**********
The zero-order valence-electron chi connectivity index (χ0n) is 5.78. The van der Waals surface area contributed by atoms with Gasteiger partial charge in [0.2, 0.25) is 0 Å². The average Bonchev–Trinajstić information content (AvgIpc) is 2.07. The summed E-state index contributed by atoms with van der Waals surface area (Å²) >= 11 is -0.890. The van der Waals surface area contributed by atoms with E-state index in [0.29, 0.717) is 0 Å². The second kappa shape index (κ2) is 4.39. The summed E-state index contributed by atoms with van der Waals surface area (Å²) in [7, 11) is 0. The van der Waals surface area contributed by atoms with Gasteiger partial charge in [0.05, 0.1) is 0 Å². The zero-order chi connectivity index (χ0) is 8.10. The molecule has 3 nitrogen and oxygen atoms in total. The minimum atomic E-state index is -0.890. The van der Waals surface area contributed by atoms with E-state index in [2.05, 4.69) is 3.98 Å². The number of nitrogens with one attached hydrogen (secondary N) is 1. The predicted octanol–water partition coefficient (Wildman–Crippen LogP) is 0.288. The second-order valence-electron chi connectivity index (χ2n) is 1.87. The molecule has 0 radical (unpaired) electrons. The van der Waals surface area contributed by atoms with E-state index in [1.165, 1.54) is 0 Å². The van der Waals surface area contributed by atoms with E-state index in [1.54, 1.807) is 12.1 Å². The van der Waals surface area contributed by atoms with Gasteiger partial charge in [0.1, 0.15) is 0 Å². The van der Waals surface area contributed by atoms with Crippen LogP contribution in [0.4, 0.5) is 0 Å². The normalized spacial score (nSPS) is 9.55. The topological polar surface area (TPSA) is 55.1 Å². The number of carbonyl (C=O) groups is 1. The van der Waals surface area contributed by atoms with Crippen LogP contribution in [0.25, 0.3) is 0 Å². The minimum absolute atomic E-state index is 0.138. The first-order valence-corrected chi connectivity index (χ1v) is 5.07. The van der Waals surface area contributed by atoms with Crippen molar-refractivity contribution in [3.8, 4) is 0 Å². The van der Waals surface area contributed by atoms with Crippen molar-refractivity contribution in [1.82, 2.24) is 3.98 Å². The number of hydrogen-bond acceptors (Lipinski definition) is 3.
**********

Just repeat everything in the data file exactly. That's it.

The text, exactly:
The zero-order valence-electron chi connectivity index (χ0n) is 5.78. The van der Waals surface area contributed by atoms with Gasteiger partial charge in [0.2, 0.25) is 0 Å². The average Bonchev–Trinajstić information content (AvgIpc) is 2.07. The summed E-state index contributed by atoms with van der Waals surface area (Å²) >= 11 is -0.890. The van der Waals surface area contributed by atoms with E-state index in [0.29, 0.717) is 0 Å². The second kappa shape index (κ2) is 4.39. The summed E-state index contributed by atoms with van der Waals surface area (Å²) in [7, 11) is 0. The van der Waals surface area contributed by atoms with Gasteiger partial charge in [0.05, 0.1) is 0 Å². The zero-order chi connectivity index (χ0) is 8.10. The molecule has 3 nitrogen and oxygen atoms in total. The minimum atomic E-state index is -0.890. The van der Waals surface area contributed by atoms with E-state index in [2.05, 4.69) is 3.98 Å². The number of nitrogens with one attached hydrogen (secondary N) is 1. The predicted octanol–water partition coefficient (Wildman–Crippen LogP) is 0.288. The second-order valence-electron chi connectivity index (χ2n) is 1.87. The molecule has 0 radical (unpaired) electrons. The van der Waals surface area contributed by atoms with E-state index in [1.165, 1.54) is 0 Å². The van der Waals surface area contributed by atoms with E-state index in [1.54, 1.807) is 12.1 Å². The van der Waals surface area contributed by atoms with Gasteiger partial charge in [0.1, 0.15) is 0 Å². The van der Waals surface area contributed by atoms with Crippen LogP contribution in [0.4, 0.5) is 0 Å². The normalized spacial score (nSPS) is 9.55. The topological polar surface area (TPSA) is 55.1 Å². The number of carbonyl (C=O) groups is 1. The van der Waals surface area contributed by atoms with Crippen LogP contribution in [0.25, 0.3) is 0 Å². The minimum absolute atomic E-state index is 0.138. The first-order valence-corrected chi connectivity index (χ1v) is 5.07. The van der Waals surface area contributed by atoms with Crippen molar-refractivity contribution in [3.8, 4) is 0 Å². The van der Waals surface area contributed by atoms with Crippen molar-refractivity contribution in [1.82, 2.24) is 3.98 Å². The number of hydrogen-bond acceptors (Lipinski definition) is 3.